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Author Topic: Spining camper using tongue jack wheel  (Read 6981 times)
Hemlock3156
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« on: August 02, 2009, 08:22:54 PM »

I was wondering if any of you spin your camper when you arrive at the grounds using the wheel that goes on the tongue jack.  I can spin mine at home if it is on smooth concrete and a level surface.  I should mention I have a highwall model and it has a GVW of 3770 lbs.  I have been wanting to spin my camper a few times when we arrive to give us more privacy or to take avantage of a good view, but was affraid it might get away from me if it is not level.  I still my have youth and athleticism, but not sure if I can win a battle with 3770 lbs.  I see the smaller and lighter units spun all the time, but have not seen may High Walls spun unless it is an ideal situation.

Also, are those wheels good to use on any other surface besides asphalt / concrete.  I just don't see  how it would work well on dirt or gravel.  I figure using it on sand is a no brainer - not a snowballs chance with that. 

My other concern is that if I try and muscle the tounge on a surface that is less that smooth and level, and the wheel gets in a position where it won't move ( like a small low spot or a rock), I will either bend the jack tube or the wheel will come off of the jack tube.

I have been contemplating fabricating an air tire to fit the tongue tube instead of the solid hard plastic one that came with the unit.  Figured this would roll much easier and almost be all terrain, and long as the jack tube would hold up. 

Curious what you have done in the past and how you successfully utilize this tounge jack wheel.

Thanks -

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Unstable Tripod
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« Reply #1 on: August 02, 2009, 08:59:14 PM »

I have a 1550 lb. (dry weight) Yuma and I move it all over the garage by hand all the time but that's on smooth concrete.  At the campsite the PUP goes where I can put it with the TV and that's it.  I would not try to roll that tongue jack wheel on any unpaved surface.  (I'm usually alone and I don't have my youth and athleticism any longer.)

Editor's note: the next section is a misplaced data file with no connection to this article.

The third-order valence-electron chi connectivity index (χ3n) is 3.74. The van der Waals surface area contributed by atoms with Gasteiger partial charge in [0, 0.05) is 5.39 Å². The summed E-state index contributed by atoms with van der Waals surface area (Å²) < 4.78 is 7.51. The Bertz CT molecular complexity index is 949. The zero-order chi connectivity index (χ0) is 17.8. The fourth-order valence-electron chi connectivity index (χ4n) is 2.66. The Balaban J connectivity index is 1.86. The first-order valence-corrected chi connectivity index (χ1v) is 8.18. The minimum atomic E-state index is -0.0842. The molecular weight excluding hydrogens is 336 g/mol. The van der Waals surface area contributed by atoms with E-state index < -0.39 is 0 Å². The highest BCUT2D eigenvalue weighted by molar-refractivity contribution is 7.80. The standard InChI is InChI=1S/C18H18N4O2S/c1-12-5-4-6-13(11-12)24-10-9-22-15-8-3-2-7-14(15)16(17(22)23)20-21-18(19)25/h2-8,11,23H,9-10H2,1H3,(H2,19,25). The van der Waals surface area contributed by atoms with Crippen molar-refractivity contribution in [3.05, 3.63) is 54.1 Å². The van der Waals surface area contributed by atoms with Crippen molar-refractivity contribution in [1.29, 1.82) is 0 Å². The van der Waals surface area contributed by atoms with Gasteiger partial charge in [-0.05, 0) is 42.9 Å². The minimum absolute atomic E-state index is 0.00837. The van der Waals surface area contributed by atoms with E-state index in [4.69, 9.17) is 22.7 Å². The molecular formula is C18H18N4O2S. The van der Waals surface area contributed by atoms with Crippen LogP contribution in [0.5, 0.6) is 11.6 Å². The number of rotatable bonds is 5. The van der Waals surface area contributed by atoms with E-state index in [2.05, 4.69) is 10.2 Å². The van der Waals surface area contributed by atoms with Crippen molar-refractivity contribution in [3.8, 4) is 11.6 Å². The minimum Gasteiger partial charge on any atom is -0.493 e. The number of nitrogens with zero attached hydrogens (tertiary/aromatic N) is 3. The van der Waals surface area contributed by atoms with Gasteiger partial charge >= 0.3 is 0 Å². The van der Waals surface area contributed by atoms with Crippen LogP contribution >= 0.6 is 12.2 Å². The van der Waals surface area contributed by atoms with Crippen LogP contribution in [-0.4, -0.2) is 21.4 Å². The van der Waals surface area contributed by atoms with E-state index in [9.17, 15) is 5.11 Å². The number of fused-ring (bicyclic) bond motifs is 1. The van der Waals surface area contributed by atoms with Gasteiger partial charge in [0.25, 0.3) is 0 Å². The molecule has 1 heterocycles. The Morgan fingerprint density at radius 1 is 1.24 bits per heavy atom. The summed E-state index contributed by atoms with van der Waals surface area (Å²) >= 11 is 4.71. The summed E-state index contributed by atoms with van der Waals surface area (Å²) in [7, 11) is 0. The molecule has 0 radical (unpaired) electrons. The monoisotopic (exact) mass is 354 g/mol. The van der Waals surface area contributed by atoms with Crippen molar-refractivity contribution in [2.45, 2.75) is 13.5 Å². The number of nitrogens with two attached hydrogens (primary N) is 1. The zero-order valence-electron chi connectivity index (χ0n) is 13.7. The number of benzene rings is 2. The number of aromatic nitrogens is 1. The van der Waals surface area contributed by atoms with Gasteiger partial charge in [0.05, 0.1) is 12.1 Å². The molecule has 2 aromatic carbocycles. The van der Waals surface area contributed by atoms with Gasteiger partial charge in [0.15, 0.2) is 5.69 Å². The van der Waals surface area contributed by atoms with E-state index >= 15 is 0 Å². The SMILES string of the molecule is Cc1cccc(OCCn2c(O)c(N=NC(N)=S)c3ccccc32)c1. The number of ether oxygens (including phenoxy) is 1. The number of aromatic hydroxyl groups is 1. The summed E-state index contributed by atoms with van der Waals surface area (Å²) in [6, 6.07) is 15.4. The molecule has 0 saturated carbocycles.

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Kona12
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« Reply #2 on: August 02, 2009, 10:55:23 PM »

When I was younger my dad used to this all the time. We always camped in the baccountry and he picked spots that were to tight for the tv. For the most part he used a trailer caddy (not sure if this is the right name). His had two inflatable rubber tires on it and the extra leverage it gave him helped. You should check one out.

In some of the tighter spots that had inclines he would chock the tires and inch the trailer into the spot using a come along. He was the master of the choice spots!
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Ed n Max from Jax
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« Reply #3 on: August 02, 2009, 11:02:33 PM »

I was going to add nuts to the bottom side of the three bolts that hold the jack in place on mine and mentioned it to my friend at work (towing guru) and he reccommended not to as it is designed as a weak link, meant only for up and down travel, but not strong enough for exerting sideways forces, there is a dolly from harbor freight that uses the ball socket on the tongue that might? work? though, your results may vary,, Ed
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gijoecam
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« Reply #4 on: August 03, 2009, 04:44:35 AM »

If  you can, I see no reason not to.  That's why it's there and it swivels.  If it wasn't meant to swivel and roll, it would have a landing pad instead of a swiveling wheel.

Personally I always put it in it's final place with the tow vehicle.  I'm not one for trying to muscle around a 3500lb anything.  I've never camped anyplace where the TV couldn't get it to a happy place.  :)
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bolivar
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« Reply #5 on: August 03, 2009, 05:01:00 AM »

I muscle my trailer around occationally.  It isn't as heavy as yours, but it is pretty heavy.  I would do three things if I were you:  First carry a trailor dolly, second have someone near a back wheel with a block of wood in hand and third carry a comealong.

The trailer dolly will save your jack.  Here is an example of one:
http://www.northerntool.com/webapp/wcs/stores/servlet/product_6970_200312193_200312193

The person with the block of wood can toss it behind the wheel if need be.  This is really not that important because you should really only do this on level ground, but sometimes you can be fooled (I have been).

The comealong is in case the trailer gets stuck in a position where you can't hook up the TV.  Worse case you can tie one end to a tree and use it to spin the trailer to where you can hook up to the TV.
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rabird
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« Reply #6 on: August 03, 2009, 05:19:15 AM »

Use a dolly.

If not, have a few folks hang on the spare/bumper to reduce the tongue load.
Lower the jack as low as possible before any move.
Beware of gravity.
Use a skinny plywood runner.
Jack stand to change wheel directions.
« Last Edit: August 03, 2009, 08:58:57 AM by rabird » Logged

The Becks
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« Reply #7 on: August 03, 2009, 05:27:50 AM »

Have not tried to spin my highwall.  Have had it start to run away.  Didn't like it.
Have often moved things way to big to stop with body weight, though.

IMHO bolivar has the right idea.  Never give it a chance to get away, and have a way to move it, other than by muscle.

In addition to bolivar's suggestions.  
Start with chocks under the wheels.  Chain the trailer to the TV.  
Remove only enough chocks to make a turn, giving enough slack on the chain for the trailer to go where you want.  But not so much the trailer can get away from you.